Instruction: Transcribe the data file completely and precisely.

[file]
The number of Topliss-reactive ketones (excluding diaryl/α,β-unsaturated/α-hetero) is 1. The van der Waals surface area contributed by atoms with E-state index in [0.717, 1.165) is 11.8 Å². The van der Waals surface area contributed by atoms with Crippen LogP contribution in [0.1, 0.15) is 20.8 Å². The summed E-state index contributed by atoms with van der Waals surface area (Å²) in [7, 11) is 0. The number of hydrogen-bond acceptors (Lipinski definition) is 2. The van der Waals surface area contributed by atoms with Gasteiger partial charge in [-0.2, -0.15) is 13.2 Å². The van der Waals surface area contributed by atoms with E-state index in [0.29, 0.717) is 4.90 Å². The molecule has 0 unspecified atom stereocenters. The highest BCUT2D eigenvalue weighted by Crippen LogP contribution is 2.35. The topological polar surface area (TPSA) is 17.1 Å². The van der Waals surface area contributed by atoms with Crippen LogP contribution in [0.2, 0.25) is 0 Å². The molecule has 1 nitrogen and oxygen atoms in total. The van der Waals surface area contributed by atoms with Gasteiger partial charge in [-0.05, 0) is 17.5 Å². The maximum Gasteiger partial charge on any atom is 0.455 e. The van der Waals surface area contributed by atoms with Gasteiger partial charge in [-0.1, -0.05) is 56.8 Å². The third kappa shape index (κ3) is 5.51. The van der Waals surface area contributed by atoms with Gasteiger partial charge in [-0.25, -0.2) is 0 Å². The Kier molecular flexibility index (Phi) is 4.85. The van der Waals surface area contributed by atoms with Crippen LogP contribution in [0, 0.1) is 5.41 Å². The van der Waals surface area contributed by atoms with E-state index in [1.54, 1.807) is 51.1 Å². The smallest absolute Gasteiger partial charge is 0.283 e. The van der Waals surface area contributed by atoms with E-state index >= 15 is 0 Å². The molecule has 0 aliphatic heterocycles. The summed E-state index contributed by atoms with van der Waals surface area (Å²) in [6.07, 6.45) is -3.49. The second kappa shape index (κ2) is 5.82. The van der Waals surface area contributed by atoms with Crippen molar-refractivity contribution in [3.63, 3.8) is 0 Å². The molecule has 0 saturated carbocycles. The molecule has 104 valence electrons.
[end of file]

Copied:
The number of Topliss-reactive ketones (excluding diaryl/α,β-unsaturated/α-hetero) is 1. The van der Waals surface area contributed by atoms with E-state index in [0.717, 1.165) is 11.8 Å². The van der Waals surface area contributed by atoms with Crippen LogP contribution in [0.1, 0.15) is 20.8 Å². The summed E-state index contributed by atoms with van der Waals surface area (Å²) in [7, 11) is 0. The number of hydrogen-bond acceptors (Lipinski definition) is 2. The van der Waals surface area contributed by atoms with Gasteiger partial charge in [-0.2, -0.15) is 13.2 Å². The van der Waals surface area contributed by atoms with E-state index in [0.29, 0.717) is 4.90 Å². The molecule has 0 unspecified atom stereocenters. The highest BCUT2D eigenvalue weighted by Crippen LogP contribution is 2.35. The topological polar surface area (TPSA) is 17.1 Å². The van der Waals surface area contributed by atoms with Crippen LogP contribution in [0.2, 0.25) is 0 Å². The molecule has 1 nitrogen and oxygen atoms in total. The van der Waals surface area contributed by atoms with Gasteiger partial charge in [-0.05, 0) is 17.5 Å². The maximum Gasteiger partial charge on any atom is 0.455 e. The van der Waals surface area contributed by atoms with Gasteiger partial charge in [-0.1, -0.05) is 56.8 Å². The third kappa shape index (κ3) is 5.51. The van der Waals surface area contributed by atoms with Gasteiger partial charge in [-0.25, -0.2) is 0 Å². The Kier molecular flexibility index (Phi) is 4.85. The van der Waals surface area contributed by atoms with Crippen LogP contribution in [0, 0.1) is 5.41 Å². The van der Waals surface area contributed by atoms with E-state index in [1.54, 1.807) is 51.1 Å². The smallest absolute Gasteiger partial charge is 0.283 e. The van der Waals surface area contributed by atoms with E-state index >= 15 is 0 Å². The molecule has 0 aliphatic heterocycles. The summed E-state index contributed by atoms with van der Waals surface area (Å²) in [6.07, 6.45) is -3.49. The second kappa shape index (κ2) is 5.82. The van der Waals surface area contributed by atoms with Crippen molar-refractivity contribution in [3.63, 3.8) is 0 Å². The molecule has 0 saturated carbocycles. The molecule has 104 valence electrons.